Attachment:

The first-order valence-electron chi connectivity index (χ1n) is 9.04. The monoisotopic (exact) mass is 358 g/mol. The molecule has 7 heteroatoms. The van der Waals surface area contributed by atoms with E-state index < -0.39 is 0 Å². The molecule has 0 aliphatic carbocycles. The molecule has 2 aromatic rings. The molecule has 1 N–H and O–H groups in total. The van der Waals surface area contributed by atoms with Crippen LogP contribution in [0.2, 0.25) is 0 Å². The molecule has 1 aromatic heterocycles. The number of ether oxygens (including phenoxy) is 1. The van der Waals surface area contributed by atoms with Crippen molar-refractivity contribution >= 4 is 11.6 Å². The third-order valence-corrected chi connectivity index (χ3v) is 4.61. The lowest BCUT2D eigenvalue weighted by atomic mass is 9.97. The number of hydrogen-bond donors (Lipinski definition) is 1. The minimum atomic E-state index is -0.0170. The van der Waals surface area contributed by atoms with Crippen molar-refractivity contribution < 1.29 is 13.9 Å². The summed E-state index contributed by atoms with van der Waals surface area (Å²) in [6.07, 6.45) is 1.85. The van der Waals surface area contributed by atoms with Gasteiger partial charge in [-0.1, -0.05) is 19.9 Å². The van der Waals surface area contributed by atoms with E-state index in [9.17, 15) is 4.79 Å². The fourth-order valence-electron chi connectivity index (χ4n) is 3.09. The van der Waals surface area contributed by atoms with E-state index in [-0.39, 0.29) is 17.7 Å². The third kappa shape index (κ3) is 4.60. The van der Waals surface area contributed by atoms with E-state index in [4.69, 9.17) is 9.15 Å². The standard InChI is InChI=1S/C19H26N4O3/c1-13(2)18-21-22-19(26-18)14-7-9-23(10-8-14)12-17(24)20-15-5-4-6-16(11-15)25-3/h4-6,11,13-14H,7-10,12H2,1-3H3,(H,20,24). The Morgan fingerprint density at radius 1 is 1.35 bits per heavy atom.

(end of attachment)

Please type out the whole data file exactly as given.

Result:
The first-order valence-electron chi connectivity index (χ1n) is 9.04. The monoisotopic (exact) mass is 358 g/mol. The molecule has 7 heteroatoms. The van der Waals surface area contributed by atoms with E-state index < -0.39 is 0 Å². The molecule has 0 aliphatic carbocycles. The molecule has 2 aromatic rings. The molecule has 1 N–H and O–H groups in total. The van der Waals surface area contributed by atoms with Crippen LogP contribution in [0.2, 0.25) is 0 Å². The molecule has 1 aromatic heterocycles. The number of ether oxygens (including phenoxy) is 1. The van der Waals surface area contributed by atoms with Crippen molar-refractivity contribution >= 4 is 11.6 Å². The third-order valence-corrected chi connectivity index (χ3v) is 4.61. The lowest BCUT2D eigenvalue weighted by atomic mass is 9.97. The number of hydrogen-bond donors (Lipinski definition) is 1. The minimum atomic E-state index is -0.0170. The van der Waals surface area contributed by atoms with Crippen molar-refractivity contribution < 1.29 is 13.9 Å². The summed E-state index contributed by atoms with van der Waals surface area (Å²) in [6.07, 6.45) is 1.85. The van der Waals surface area contributed by atoms with Gasteiger partial charge in [-0.1, -0.05) is 19.9 Å². The van der Waals surface area contributed by atoms with E-state index in [9.17, 15) is 4.79 Å². The fourth-order valence-electron chi connectivity index (χ4n) is 3.09. The van der Waals surface area contributed by atoms with E-state index in [-0.39, 0.29) is 17.7 Å². The third kappa shape index (κ3) is 4.60. The van der Waals surface area contributed by atoms with E-state index in [4.69, 9.17) is 9.15 Å². The standard InChI is InChI=1S/C19H26N4O3/c1-13(2)18-21-22-19(26-18)14-7-9-23(10-8-14)12-17(24)20-15-5-4-6-16(11-15)25-3/h4-6,11,13-14H,7-10,12H2,1-3H3,(H,20,24). The Morgan fingerprint density at radius 1 is 1.35 bits per heavy atom.